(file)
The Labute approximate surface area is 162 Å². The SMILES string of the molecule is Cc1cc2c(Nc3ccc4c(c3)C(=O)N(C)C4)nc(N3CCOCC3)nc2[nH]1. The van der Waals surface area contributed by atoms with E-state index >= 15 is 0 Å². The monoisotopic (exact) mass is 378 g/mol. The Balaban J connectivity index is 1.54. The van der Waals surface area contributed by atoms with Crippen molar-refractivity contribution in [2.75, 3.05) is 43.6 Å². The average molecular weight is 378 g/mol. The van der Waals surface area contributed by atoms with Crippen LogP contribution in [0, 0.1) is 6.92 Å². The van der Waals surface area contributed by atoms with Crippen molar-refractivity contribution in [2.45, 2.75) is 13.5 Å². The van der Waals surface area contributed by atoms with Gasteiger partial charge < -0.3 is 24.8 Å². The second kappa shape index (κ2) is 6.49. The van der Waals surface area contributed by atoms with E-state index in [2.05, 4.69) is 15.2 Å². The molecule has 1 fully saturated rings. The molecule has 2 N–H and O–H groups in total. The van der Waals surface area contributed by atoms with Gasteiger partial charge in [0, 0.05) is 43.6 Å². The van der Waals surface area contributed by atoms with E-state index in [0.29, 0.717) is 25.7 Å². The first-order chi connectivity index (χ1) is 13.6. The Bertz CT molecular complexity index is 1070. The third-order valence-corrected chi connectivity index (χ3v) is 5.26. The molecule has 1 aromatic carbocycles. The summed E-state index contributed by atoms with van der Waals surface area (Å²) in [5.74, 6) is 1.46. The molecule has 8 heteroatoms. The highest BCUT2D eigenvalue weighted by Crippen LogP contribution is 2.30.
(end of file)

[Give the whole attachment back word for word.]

The Labute approximate surface area is 162 Å². The SMILES string of the molecule is Cc1cc2c(Nc3ccc4c(c3)C(=O)N(C)C4)nc(N3CCOCC3)nc2[nH]1. The van der Waals surface area contributed by atoms with E-state index >= 15 is 0 Å². The monoisotopic (exact) mass is 378 g/mol. The Balaban J connectivity index is 1.54. The van der Waals surface area contributed by atoms with Crippen molar-refractivity contribution in [2.75, 3.05) is 43.6 Å². The average molecular weight is 378 g/mol. The van der Waals surface area contributed by atoms with Crippen LogP contribution in [0, 0.1) is 6.92 Å². The van der Waals surface area contributed by atoms with Crippen molar-refractivity contribution in [2.45, 2.75) is 13.5 Å². The van der Waals surface area contributed by atoms with Gasteiger partial charge < -0.3 is 24.8 Å². The second kappa shape index (κ2) is 6.49. The van der Waals surface area contributed by atoms with E-state index in [2.05, 4.69) is 15.2 Å². The molecule has 1 fully saturated rings. The molecule has 2 N–H and O–H groups in total. The van der Waals surface area contributed by atoms with Gasteiger partial charge in [0, 0.05) is 43.6 Å². The van der Waals surface area contributed by atoms with E-state index in [0.29, 0.717) is 25.7 Å². The first-order chi connectivity index (χ1) is 13.6. The Bertz CT molecular complexity index is 1070. The third-order valence-corrected chi connectivity index (χ3v) is 5.26. The molecule has 1 aromatic carbocycles. The summed E-state index contributed by atoms with van der Waals surface area (Å²) in [5.74, 6) is 1.46. The molecule has 8 heteroatoms. The highest BCUT2D eigenvalue weighted by Crippen LogP contribution is 2.30.